Chirag Oil Project (COP)
In 2013, significant progress was made in safely progressing COP activities.
In April, the jacket for the West Chirag platform sailed away from the Heydar Aliyev Baku Deepwater Jackets Factory and was safely installed on the pre-installed template in its permanent location. The jacket transportation, launch and installation activities took 45 days to complete.
The topsides unit fabrication at the ATA yard was completed during the third quarter. The topsides unit sailed away for offshore installation on 12 September and was safely installed onto the jacket on 14 September followed by offshore hook-up and commissioning activities which continued through January 2014.
On 28 January 2014, First Oil was achieved from the West Chirag platform and this completed the Chirag Oil Project (COP) sanctioned in 2010.
West Chirag production began from one of the pre-drilled wells - J05. Production will increase through 2014 as the other pre-drilled wells are brought on line.
Note: On 28 March 2013, ONGC Videsh Limited (OVL) completed the acquisition of the respective interest of Hess (BTC) Limited, and Hess (BTC) Limited has since been renamed to ONGC (BTC) Limited.
During 2013, BTC spent over $75 million in capital expenditures. In 2014, BTC capital expenditures are expected to be about $119 million.
BTC’s throughput capacity is currently 1.2 million b/d.
Since 4 June 2006 up to the end of 2013, 2,390 tankers were loaded at Ceyhan with a total of 1,835 million barrels (245.4 million tonnes) of crude oil transported via BTC and sent to world markets.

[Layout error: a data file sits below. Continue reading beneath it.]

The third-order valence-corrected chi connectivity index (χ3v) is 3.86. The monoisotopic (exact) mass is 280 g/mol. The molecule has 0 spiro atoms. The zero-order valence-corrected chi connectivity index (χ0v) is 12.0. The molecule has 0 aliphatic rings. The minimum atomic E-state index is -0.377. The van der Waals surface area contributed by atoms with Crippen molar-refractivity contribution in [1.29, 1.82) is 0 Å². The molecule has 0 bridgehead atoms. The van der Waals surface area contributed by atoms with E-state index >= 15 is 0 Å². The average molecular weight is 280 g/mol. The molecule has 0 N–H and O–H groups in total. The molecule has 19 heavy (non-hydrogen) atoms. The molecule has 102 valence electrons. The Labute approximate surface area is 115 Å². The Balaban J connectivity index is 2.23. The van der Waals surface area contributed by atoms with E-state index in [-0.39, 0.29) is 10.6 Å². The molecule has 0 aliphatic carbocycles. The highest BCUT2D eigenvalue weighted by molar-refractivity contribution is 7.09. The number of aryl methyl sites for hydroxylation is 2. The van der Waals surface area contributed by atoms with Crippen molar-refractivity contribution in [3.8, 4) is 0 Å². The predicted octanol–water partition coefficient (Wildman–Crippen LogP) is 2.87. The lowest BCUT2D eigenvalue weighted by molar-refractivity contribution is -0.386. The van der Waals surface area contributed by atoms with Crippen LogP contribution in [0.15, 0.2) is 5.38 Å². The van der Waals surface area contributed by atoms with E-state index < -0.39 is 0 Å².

In 2013, BTC exported about 247.2 million barrels (33 million tonnes) of crude oil loaded on 329 tankers at Ceyhan.
The BTC pipeline currently carries mainly ACG oil and Shah Deniz condensate from Azerbaijan. In addition, crude oil from Turkmenistan continues to be transported via BTC. Starting October 2013, we have resumed transportation of some volumes of Tengiz crude oil through the BTC pipeline.
In 2013, the Shah Deniz field continued reliable deliveries of gas to markets in Azerbaijan (to SOCAR), Georgia (to GOGC) and Turkey (to BOTAS and the BTC company).
Last year the field produced about 9.8 billion cubic metres (about 345.5 billion cubic feet) of gas and 2.48 million tonnes (19.6 million barrels) of condensate or about 26.8 million cubic metres of gas per day (946 million standard cubic feet per day) and 53,740 b/d of condensate.
Since the start of Shah Deniz production in late 2006 till the end of 2013, about 47.3 billion standard cubic metres (1,671 billion standard cubic feet) of Shah Deniz gas, and about 99.5 million barrels (12.6 million tonnes) of Shah Deniz condensate has been produced.
As a result of debottlenecking of existing facilities, Shah Deniz Stage 1 capacity has been increased to around 970 million standard cubic feet per day and approximately 55,000 barrels per day of condensate. The Shah Deniz partners have recently agreed terms with SOCAR for further expansion of production capacity to around 1,040 million standard cubic feet per day by the end of 2014.
Shah Deniz Stage 1
In 2013, Shah Deniz continued drilling activities on well SDA-03Y. This well is currently in the completion phase with delivery expected in 1Q 2014.
Shah Deniz Stage 2
In September, the Istiglal rig completed drilling activities on well SDC-02, in the north of the field. Following this, drilling commenced on well SDC-03 with expected completion later in 2014.
The Heydar Aliyev rig completed drilling activities on well SDX-07Ay in September. This was followed by a rig modification and certification programme. Drilling activities are planned to resume on well SDD-02 in the west of the field with well completion expected later in 2014.
Shah Deniz Stage 2 project
Shah Deniz (SD) Stage 2 is a giant project that will bring gas from Azerbaijan to Europe and Turkey. This will increase gas supply and energy security to European markets through the opening of a new Southern Gas Corridor. It is one of the largest gas development projects anywhere in the world.